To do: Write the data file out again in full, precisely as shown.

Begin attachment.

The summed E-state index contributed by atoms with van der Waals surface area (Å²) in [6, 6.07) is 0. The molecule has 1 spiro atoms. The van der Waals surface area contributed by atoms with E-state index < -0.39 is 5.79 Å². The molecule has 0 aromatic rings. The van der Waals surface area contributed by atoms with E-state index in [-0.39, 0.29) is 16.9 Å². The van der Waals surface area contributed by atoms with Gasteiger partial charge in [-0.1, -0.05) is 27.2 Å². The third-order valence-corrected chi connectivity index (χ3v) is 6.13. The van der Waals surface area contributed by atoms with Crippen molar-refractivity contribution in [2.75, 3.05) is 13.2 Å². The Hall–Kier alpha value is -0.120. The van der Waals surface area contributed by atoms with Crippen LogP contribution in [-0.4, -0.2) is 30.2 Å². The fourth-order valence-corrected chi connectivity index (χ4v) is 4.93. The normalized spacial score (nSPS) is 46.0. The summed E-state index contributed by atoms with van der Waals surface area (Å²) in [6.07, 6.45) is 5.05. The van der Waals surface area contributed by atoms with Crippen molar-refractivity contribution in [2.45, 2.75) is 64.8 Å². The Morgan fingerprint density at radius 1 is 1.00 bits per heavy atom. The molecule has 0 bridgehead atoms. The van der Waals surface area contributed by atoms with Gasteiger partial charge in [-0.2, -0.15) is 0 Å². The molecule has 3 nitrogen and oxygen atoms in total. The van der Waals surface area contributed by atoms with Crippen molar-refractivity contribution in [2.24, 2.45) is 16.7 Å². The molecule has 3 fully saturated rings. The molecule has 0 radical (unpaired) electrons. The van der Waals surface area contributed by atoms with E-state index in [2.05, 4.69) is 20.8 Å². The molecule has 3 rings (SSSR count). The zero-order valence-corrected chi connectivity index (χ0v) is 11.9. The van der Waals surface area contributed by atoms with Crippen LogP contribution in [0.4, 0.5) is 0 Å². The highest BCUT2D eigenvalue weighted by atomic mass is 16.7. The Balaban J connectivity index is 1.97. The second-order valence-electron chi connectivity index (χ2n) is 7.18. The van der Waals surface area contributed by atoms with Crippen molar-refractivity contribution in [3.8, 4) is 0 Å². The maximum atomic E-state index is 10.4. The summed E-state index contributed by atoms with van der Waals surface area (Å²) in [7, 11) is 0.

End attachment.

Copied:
The summed E-state index contributed by atoms with van der Waals surface area (Å²) in [6, 6.07) is 0. The molecule has 1 spiro atoms. The van der Waals surface area contributed by atoms with E-state index < -0.39 is 5.79 Å². The molecule has 0 aromatic rings. The van der Waals surface area contributed by atoms with E-state index in [-0.39, 0.29) is 16.9 Å². The van der Waals surface area contributed by atoms with Gasteiger partial charge in [-0.1, -0.05) is 27.2 Å². The third-order valence-corrected chi connectivity index (χ3v) is 6.13. The van der Waals surface area contributed by atoms with Crippen molar-refractivity contribution in [2.75, 3.05) is 13.2 Å². The Hall–Kier alpha value is -0.120. The van der Waals surface area contributed by atoms with Crippen LogP contribution in [-0.4, -0.2) is 30.2 Å². The fourth-order valence-corrected chi connectivity index (χ4v) is 4.93. The normalized spacial score (nSPS) is 46.0. The summed E-state index contributed by atoms with van der Waals surface area (Å²) in [6.07, 6.45) is 5.05. The van der Waals surface area contributed by atoms with Crippen molar-refractivity contribution in [2.45, 2.75) is 64.8 Å². The Morgan fingerprint density at radius 1 is 1.00 bits per heavy atom. The molecule has 0 bridgehead atoms. The van der Waals surface area contributed by atoms with Gasteiger partial charge in [-0.2, -0.15) is 0 Å². The molecule has 3 nitrogen and oxygen atoms in total. The van der Waals surface area contributed by atoms with Crippen molar-refractivity contribution in [2.24, 2.45) is 16.7 Å². The molecule has 3 fully saturated rings. The molecule has 0 radical (unpaired) electrons. The van der Waals surface area contributed by atoms with E-state index in [2.05, 4.69) is 20.8 Å². The molecule has 3 rings (SSSR count). The zero-order valence-corrected chi connectivity index (χ0v) is 11.9. The van der Waals surface area contributed by atoms with Crippen LogP contribution in [0.4, 0.5) is 0 Å². The highest BCUT2D eigenvalue weighted by atomic mass is 16.7. The Balaban J connectivity index is 1.97. The second-order valence-electron chi connectivity index (χ2n) is 7.18. The van der Waals surface area contributed by atoms with Crippen molar-refractivity contribution in [3.8, 4) is 0 Å². The maximum atomic E-state index is 10.4. The summed E-state index contributed by atoms with van der Waals surface area (Å²) in [7, 11) is 0.